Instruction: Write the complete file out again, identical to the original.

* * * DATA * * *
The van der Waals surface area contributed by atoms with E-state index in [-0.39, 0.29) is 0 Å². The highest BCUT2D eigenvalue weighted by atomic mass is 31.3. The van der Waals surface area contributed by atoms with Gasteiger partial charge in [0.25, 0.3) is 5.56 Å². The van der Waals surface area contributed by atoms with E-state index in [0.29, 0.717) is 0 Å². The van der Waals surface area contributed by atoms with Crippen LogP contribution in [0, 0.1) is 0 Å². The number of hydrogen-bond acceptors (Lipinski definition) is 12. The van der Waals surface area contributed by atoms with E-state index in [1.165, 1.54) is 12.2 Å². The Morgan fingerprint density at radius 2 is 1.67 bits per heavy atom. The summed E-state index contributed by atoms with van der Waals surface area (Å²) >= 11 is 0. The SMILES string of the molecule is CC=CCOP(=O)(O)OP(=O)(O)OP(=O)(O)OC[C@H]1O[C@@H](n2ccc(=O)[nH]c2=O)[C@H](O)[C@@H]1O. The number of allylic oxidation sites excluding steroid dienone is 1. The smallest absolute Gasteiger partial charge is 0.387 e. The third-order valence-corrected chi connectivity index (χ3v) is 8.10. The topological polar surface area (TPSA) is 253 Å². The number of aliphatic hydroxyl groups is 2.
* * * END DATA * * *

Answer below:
The van der Waals surface area contributed by atoms with E-state index in [-0.39, 0.29) is 0 Å². The highest BCUT2D eigenvalue weighted by atomic mass is 31.3. The van der Waals surface area contributed by atoms with Gasteiger partial charge in [0.25, 0.3) is 5.56 Å². The van der Waals surface area contributed by atoms with E-state index in [0.29, 0.717) is 0 Å². The van der Waals surface area contributed by atoms with Crippen LogP contribution in [0, 0.1) is 0 Å². The number of hydrogen-bond acceptors (Lipinski definition) is 12. The van der Waals surface area contributed by atoms with E-state index in [1.165, 1.54) is 12.2 Å². The Morgan fingerprint density at radius 2 is 1.67 bits per heavy atom. The summed E-state index contributed by atoms with van der Waals surface area (Å²) >= 11 is 0. The SMILES string of the molecule is CC=CCOP(=O)(O)OP(=O)(O)OP(=O)(O)OC[C@H]1O[C@@H](n2ccc(=O)[nH]c2=O)[C@H](O)[C@@H]1O. The number of allylic oxidation sites excluding steroid dienone is 1. The smallest absolute Gasteiger partial charge is 0.387 e. The third-order valence-corrected chi connectivity index (χ3v) is 8.10. The topological polar surface area (TPSA) is 253 Å². The number of aliphatic hydroxyl groups is 2.